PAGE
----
WASHINGTON: A video game legend’s successful debut in live-action cinema zooms over to ultra-high definition home theaters. Sonic the Hedgehog (Paramount Pictures Home Entertainment, Rated PG, 2.39:1 aspect ratio, 98 minutes, $34.99) is a family fun pleaser.
The origins and lonely life of the speediest creature in the universe was explored by director Jeff Fowler. After a quick redesign of the character for looking too much like a hedgehog (after some disgruntled, too early fan reactions), he gave devotees the Hedgehog they were dreaming about.
Adapting the character’s gaming adventures, the movie starts with Sonic (voiced by Ben Schwartz) exiting his homeworld (looking ripped from the video game’s Green Hills zone) and using a golden ring portal to eventually end up in Montana.
After a severe bout of loneliness, he overuses his power, causes a major blackout that catches the eye of a secret government organization led by a mustache-twirling evil genius Dr. Robotnic (Jim Carrey) who hopes to capture the creature and use its powers to dominate the world.
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Sonic enlists the help of local sheriff Tom Wachowski (James Marsden) and the pair go on the run as they battle Dr. Robotnic and attempt to retrieve a bag of missing golden rings that ended up in San Francisco.
The movie will thrill youngsters and even hard-core lovers of the gaming franchise, especially when enjoying a slow-motion scene of Sonic as he rearranges a bar fight while in supersonic motion.
Mr. Carrey thankfully returns to his frenetic comedic roots to deliver a scene-devouring homage to the legendary gaming villain culminating with his transformation into a madman while stuck on a familiar mushroom planet.
4K in action:
Plucked from the 4K digital intermediate, the 2160p home entertainment release benefits greatly from enhanced color and clarity. Both of which is appreciated when watching Sonic in action.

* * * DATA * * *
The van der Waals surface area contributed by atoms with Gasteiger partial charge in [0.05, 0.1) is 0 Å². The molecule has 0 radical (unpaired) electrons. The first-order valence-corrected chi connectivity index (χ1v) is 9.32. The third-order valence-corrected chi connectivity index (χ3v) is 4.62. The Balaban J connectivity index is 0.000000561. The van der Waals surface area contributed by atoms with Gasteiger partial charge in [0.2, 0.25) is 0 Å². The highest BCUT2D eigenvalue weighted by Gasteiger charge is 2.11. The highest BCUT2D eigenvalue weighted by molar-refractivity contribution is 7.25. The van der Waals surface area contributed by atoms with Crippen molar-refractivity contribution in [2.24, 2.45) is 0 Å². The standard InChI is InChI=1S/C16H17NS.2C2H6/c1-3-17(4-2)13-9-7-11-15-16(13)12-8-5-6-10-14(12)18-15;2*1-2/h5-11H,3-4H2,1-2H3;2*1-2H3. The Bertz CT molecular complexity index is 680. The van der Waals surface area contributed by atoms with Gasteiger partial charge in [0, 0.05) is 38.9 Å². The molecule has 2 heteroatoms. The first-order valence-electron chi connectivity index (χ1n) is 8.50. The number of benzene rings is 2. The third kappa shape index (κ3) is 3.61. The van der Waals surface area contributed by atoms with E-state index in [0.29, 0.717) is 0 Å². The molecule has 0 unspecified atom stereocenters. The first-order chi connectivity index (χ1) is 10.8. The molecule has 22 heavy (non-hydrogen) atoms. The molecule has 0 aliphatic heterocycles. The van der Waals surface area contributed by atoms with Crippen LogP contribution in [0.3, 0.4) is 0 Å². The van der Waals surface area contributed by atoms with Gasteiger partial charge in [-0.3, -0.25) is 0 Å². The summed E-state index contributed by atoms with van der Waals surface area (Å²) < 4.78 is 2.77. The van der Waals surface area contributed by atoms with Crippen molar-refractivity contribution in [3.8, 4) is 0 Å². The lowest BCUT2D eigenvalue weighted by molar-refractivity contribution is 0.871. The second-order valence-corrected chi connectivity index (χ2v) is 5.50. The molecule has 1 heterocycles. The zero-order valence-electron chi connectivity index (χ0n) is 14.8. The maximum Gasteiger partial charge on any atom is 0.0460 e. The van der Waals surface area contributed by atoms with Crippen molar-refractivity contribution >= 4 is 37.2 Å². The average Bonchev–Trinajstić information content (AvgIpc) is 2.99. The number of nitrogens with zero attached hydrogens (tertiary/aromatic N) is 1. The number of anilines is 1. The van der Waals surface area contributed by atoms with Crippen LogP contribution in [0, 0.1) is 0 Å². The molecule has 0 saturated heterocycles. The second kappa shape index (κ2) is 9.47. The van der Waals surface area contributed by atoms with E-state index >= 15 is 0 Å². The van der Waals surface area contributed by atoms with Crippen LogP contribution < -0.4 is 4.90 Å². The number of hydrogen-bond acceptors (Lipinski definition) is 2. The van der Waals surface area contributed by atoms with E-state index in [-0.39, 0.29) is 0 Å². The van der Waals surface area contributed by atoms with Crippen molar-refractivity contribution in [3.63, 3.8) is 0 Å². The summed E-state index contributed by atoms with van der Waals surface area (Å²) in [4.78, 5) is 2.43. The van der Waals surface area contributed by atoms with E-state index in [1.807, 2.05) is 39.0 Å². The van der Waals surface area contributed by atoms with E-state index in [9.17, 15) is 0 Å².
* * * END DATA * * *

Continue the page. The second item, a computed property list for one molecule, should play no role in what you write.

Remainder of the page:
Especially noteworthy are the crisp, sharp blue neon trails and crackling electric tendrils emitted from Sonic as he zips around environments at super speed as well as his detailed bristling blue fur and glowing electrified quills.
Paramount packs in the goodies led by an optional, breezy commentary track from Mr. Fowler and Mr. Schwartz offering a near nonstop, enthusiastic conversation on the film.
Each pokes and prods the other to provide plenty of information on the production and its source material while they have a very fun time reminiscing about the experience.
Viewers also get featurettes (roughly 20 minutes total) on Mr. Carrey embracing his role; the cast and crew reminiscing about why they loved the video games; the comparison of the movie to the games (with Easter eggs); the history of Sonic in video games (best of the bunch); and a black-and-white, line-drawn cartoon short with the hedgehog traveling around the world in 80 seconds
The package also comes with a 14-page, full-color, mini-comic book called “The Adventures of Sonic and Donut Lord.”
It concisely adapts the movie and features a pixelated illustrative style. All reminiscent of the early days when a side-scrolling Sonic ruled the Sega Genesis gaming console.
What’s missing is any code to actually play a classic Sonic video game. Paramount could have easily offered exclusive downloads or levels to the currently available “Sonic at the Olympic Games — Tokyo 2020,” enjoyed on smartphones and computer tablets.
• This story originally appeared in The Washington Times.